<p>Hi krazedout. I think I might know who you are haha. And I agree with frankchn that you shouldn't go with CMU ED. You'd probably get in without the crutch of ED. But I've heard that Stanford SCEA is actually harder than RD (since Stanford likes to reject rather than defer the vast majority of EA applicants), so maybe you should apply RD to both (and other schools too, I'd imagine?) and see how it all pans out.</p>

<p>I agree with kthanksbye. Apply RD to CMU. Given your stats, if you write a good essay, you habe a good chance of getting in RD. </p>

<p>I don't think it matters whether you apply SCEA or RD to Stanford. </p>

<p>I assume you are also applying to Cal, Cornell, MIT and Princeton.</p>

<p>Hi, speaking from anecdotal experience here. </p>

<p>the admits to stanford from my school this year, had profiles like the following:</p>

<p>one girl, she's not exactly megawatt-stellar in terms of extracurriculars but her writing demonstrates a very special and intellectual quality, and this is demonstrated in her academic work as well. in terms of intellectual standard, she's obviously many notches above her peers (and this goes beyond a exam-marks sort of comparison). </p>

<p>another, is heavily involved in extracurricular activities and community service, and has represented the country at several major conferences or hosted national-wide, newspaper-worthy community projects. his essays, on the other hand, were not outstanding (in my opinion).</p>

<p>another is also heavily involved in student council and community endeavours, and is generally very well regarded by her peers and teachers, not so much for concrete achievements and awards but that they perceive her as possessing very strong leadership qualities in her work. </p>

<p>what is the lesson of all these? it's that there's really little trend (in my opinion) amongst those who get into stanford, other than the fact that they are especially distinguished in one aspect or another, and these need not be very self-evident aspects such as Olympiad medals or competition achievements. </p>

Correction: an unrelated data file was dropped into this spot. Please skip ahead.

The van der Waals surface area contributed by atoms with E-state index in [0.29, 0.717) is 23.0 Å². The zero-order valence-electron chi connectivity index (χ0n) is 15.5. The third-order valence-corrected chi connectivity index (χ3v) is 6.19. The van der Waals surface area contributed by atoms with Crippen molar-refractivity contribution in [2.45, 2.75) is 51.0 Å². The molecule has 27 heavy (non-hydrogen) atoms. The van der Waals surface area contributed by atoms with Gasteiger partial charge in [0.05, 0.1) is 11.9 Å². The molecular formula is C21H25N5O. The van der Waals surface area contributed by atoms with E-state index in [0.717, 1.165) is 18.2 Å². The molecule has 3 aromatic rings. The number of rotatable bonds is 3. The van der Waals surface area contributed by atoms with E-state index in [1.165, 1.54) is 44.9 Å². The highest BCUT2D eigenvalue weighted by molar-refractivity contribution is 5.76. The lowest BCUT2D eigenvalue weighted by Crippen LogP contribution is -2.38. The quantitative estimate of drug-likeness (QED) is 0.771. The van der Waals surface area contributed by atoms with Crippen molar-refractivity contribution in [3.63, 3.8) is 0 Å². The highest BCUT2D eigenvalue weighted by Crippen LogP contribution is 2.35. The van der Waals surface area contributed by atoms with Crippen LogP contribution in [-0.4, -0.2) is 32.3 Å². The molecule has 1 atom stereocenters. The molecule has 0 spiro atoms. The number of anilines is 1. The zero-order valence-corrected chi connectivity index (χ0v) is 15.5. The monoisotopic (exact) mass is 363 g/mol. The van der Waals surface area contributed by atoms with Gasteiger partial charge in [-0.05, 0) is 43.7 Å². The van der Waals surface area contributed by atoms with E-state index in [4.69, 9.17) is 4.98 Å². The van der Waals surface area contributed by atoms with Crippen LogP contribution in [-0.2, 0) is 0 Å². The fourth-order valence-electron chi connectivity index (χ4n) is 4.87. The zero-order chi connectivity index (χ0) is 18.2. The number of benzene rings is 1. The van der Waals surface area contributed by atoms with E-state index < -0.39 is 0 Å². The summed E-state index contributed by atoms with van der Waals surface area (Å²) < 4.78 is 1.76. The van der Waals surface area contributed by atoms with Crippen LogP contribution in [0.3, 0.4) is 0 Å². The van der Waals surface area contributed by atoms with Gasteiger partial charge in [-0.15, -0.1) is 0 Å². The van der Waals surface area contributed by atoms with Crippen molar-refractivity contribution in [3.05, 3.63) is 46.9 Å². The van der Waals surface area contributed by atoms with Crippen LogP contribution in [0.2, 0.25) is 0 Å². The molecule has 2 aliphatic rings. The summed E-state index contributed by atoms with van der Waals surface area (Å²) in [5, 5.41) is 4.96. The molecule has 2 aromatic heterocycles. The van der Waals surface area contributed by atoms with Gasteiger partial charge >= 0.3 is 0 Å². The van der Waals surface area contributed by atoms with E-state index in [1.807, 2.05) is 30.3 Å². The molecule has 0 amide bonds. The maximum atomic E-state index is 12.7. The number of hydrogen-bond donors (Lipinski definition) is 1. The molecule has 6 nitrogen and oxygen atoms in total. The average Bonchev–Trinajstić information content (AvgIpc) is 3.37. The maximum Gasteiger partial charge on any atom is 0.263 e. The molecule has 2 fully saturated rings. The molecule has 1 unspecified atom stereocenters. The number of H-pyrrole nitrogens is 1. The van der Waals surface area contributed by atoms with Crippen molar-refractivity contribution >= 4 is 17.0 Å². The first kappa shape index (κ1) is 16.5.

<p>i think you do stand a reasonable chance of getting into stanford, that is, reasonable meaning your efforts thus far are on track and will not disadvantage you.</p>

<p>i would agree with frankchn that you should now spend much effort on the application writing itself - it's about the only thing you can really make a significant difference too now. you need to show through you can be distinguished from the other applicants, be it in one way or another.</p>

<p>Wow, thanks for all the great input! :)</p>

<p>I've always thought the Stanford Engr/Math undergrad departments were like mini-MITs in terms of international admissions; (I'm generalizing again here) MIT seems to be on the lookout for internationals with IPho etc. and I had assumed Stanford would expect similar but perhaps slightly lower standards from its international admits.</p>

<p>In any case, it seems like I'm overthinking on the trends of admitted internationals. I'm actually feeling quite psyched up about trying for Stanford after reading your responses (Although I'm still expecting a high chance of a reject than an offer.) and I'll probably go for Stanford's SCEA just to get the nerves out of my system asap.</p>

<p>@frank - Wow, looking at your stats, it seems like we've probably met/competed against eash other before. Will be dropping you a PM. ;)</p>

<p>@kthanksbye - haha yes, you found me.</p>

<p>@Alexandre - Well, I was actually only eyeing CMU and Cornell as my "realistically-have-a-chance-of-getting-admitted" colleages. Caltech is nice but I don't really like the idea of such a tiny student body; HYPM is probably too competitive for my level. As it stands, Stanford is currently my only super-high-reach college choice.</p>

I've always thought the Stanford Engr/Math undergrad departments were like mini-MITs in terms of international admissions; (I'm generalizing again here) MIT seems to be on the lookout for internationals with IPho etc. and I had assumed Stanford would expect similar but perhaps slightly lower standards from its international admits.


<p>Well, since you are applying to the entire university at Stanford instead of individual schools, you just have to stand out from the rest of the applicant pool in whatever way you want. I know of 2 (possibly more) humanities students who are now taking Computer Science in Stanford.</p>

<p>I think it's 50-50 for you. Like what someone said above, don't do CMU ED - you'll end up regretting not applying to a more selective school.</p>